Project description:Studying genes involved in the regulation of inflammation may help to clarify the pathogenesis of IBD. In search of the genes which products are known to be involved in NO signalling and altered in patients with IBD, our present aim was to determine the expression of such genes in CD and UC, respectively. To this end, microarray expression of genes known to be controlled by or which products are involved in NO signalling was studied in biopsies of colonic mucosa from patients and healthy controls. A cohort of inflamed colonic mucosa samples from 20 CD patients and 20 UC patients, as well as 6 control colonic mucosa samples, was used to acquire expression profiles. All of the inflamed samples were analysed individually, while the control samples were pooled and analysed in 4 replicates.
Project description:We sought to identify proteins that enable differentiation between CD and UC in children with new onset IBD. Mucosal biopsies were obtained from children undergoing baseline diagnostic endoscopy prior to therapeutic interventions. Using a super-stable isotope labeling with amino acids in cell culture (SILAC)-based approach, the proteomes of 99 paediatric control and biopsies of patients with CD and UC were compared. Multivariate analysis of a subset of these (n=50) was applied to identify novel biomarkers, which were validated in a second subset (n=49). In the discovery cohort, a panel of five proteins was sufficient to distinguish control from IBD-affected tissue biopsies with an AUC of 1.0 (95% CI 0.99 to 1.0); a second panel of 12 proteins segregated inflamed CD from UC within an AUC of 0.95 (95% CI 0.86 to 1.0). Application of the two panels to the validation cohort resulted in accurate classification of 95.9% (IBD from control) and 80% (CD from UC) of patients. 116 proteins were identified to have correlation with the severity of disease, four of which were components of the two panels, including visfatin and metallothionein-2. This study has identified two panels of candidate biomarkers for the diagnosis of IBD and the differentiation of IBD subtypes to guide appropriate therapeutic interventions in paediatric patients.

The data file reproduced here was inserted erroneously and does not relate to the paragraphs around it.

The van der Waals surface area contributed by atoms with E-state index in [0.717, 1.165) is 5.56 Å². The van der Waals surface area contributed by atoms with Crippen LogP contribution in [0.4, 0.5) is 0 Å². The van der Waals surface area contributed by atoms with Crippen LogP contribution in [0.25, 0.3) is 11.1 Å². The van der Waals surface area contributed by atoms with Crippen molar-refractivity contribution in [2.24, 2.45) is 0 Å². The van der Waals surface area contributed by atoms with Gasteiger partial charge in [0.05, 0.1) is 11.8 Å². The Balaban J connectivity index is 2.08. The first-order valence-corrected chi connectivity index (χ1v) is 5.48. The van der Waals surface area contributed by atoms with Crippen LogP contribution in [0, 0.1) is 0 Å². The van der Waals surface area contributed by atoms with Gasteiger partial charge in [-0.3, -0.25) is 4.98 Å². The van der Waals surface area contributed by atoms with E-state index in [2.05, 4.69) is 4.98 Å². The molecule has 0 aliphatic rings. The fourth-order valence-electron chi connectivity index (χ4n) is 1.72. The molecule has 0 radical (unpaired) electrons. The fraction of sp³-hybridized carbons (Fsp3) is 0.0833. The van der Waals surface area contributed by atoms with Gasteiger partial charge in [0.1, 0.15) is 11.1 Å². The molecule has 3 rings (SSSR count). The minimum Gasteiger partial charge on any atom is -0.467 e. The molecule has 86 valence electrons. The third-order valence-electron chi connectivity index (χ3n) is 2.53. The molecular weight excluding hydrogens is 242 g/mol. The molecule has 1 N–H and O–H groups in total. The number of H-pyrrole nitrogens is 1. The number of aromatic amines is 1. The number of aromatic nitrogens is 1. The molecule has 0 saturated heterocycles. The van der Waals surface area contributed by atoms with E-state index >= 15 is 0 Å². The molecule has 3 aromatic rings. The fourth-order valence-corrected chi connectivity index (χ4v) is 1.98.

Project description:Studying genes involved in the regulation of inflammation may help to clarify the pathogenesis of IBD. In search of the genes which products are known to be involved in NO signalling and altered in patients with IBD, our present aim was to determine the expression of such genes in CD and UC, respectively. To this end, microarray expression of genes known to be controlled by or which products are involved in NO signalling was studied in biopsies of colonic mucosa from patients and healthy controls. Overall design: A cohort of inflamed colonic mucosa samples from 20 CD patients and 20 UC patients, as well as 6 control colonic mucosa samples, was used to acquire expression profiles. All of the inflamed samples were analysed individually, while the control samples were pooled and analysed in 4 replicates.
Project description:Objective: Long non-coding RNAs (lncRNA) regulate gene transcription and diverse cellular functions. We previously defined a novel core inflammatory and metabolic ileal gene signature in treatment naïve pediatric Crohn Disease (CD), however, genome-wide characterization of lncRNA expression was lacking. We now extend our analyses to define a more comprehensive view that includes lncRNA. Design: Using RNAseq, we performed a systematic profiling of lncRNAs and protein-coding genes expression in 177 ileal biopsies. Co-expression analysis was used to identify functions and tissue-specific expression. RT-PCR was used to test lncRNAs regulation by IL-1β in Caco-2 enterocytes model. Results: We characterize a widespread dysregulation of 459 lncRNA in the ileum of treatment naïve pediatric CD patients. Unsupervised and supervised classifications using the 459 lncRNA showed comparable patients’ grouping as the 2160 dysregulated protein-coding genes, linking lncRNA to CD pathogenesis. Co-expression and functional annotation enrichment analyses across several tissues and cell types showed that the up-regulated LINC01272 is associated with a myeloid pro-inflammatory signature while the down-regulated HNF4A-AS1 exhibits association with an epithelial metabolic signature. We further validated expression and regulation of prioritized lncRNA upon IL-1β exposure in differentiated Caco-2 cells. Finally, we identified significant correlations between LINC01272 and HNF4A-AS1 expression and more severe mucosal injury. Conclusion: We define differentially expressed lncRNA in the ileum of treatment naive pediatric CD. We show lncRNA utility to correctly classify disease or healthy states and demonstrate their regulation in response to an inflammatory signal. These lncRNA, after mechanistic exploration, may serve as potential new targets for RNA-based interventions. Overall design: Using RNAseq, we performed a systematic profiling of lncRNAs and protein-coding genes expression in 21 days differentiated caco-2 cells